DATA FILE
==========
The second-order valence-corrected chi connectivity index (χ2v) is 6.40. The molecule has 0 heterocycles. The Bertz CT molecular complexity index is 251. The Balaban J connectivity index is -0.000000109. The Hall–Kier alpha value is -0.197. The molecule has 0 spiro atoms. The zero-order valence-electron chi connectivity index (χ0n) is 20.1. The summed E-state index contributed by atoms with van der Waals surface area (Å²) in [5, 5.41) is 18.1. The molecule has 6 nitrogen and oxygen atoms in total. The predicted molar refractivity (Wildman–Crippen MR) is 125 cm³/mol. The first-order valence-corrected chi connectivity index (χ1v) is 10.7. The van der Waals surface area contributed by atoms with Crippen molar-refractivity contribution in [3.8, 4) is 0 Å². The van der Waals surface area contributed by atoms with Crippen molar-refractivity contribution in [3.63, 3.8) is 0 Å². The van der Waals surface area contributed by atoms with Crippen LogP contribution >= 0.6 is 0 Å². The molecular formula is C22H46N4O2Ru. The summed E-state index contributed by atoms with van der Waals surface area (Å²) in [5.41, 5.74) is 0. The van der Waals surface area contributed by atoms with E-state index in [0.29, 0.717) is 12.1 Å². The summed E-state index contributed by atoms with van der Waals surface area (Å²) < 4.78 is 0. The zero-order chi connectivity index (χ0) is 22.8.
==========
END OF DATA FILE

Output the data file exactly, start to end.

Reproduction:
The second-order valence-corrected chi connectivity index (χ2v) is 6.40. The molecule has 0 heterocycles. The Bertz CT molecular complexity index is 251. The Balaban J connectivity index is -0.000000109. The Hall–Kier alpha value is -0.197. The molecule has 0 spiro atoms. The zero-order valence-electron chi connectivity index (χ0n) is 20.1. The summed E-state index contributed by atoms with van der Waals surface area (Å²) in [5, 5.41) is 18.1. The molecule has 6 nitrogen and oxygen atoms in total. The predicted molar refractivity (Wildman–Crippen MR) is 125 cm³/mol. The first-order valence-corrected chi connectivity index (χ1v) is 10.7. The van der Waals surface area contributed by atoms with Crippen molar-refractivity contribution in [3.8, 4) is 0 Å². The van der Waals surface area contributed by atoms with Crippen molar-refractivity contribution in [3.63, 3.8) is 0 Å². The van der Waals surface area contributed by atoms with Crippen LogP contribution >= 0.6 is 0 Å². The molecular formula is C22H46N4O2Ru. The summed E-state index contributed by atoms with van der Waals surface area (Å²) in [5.41, 5.74) is 0. The van der Waals surface area contributed by atoms with E-state index in [0.29, 0.717) is 12.1 Å². The summed E-state index contributed by atoms with van der Waals surface area (Å²) < 4.78 is 0. The zero-order chi connectivity index (χ0) is 22.8.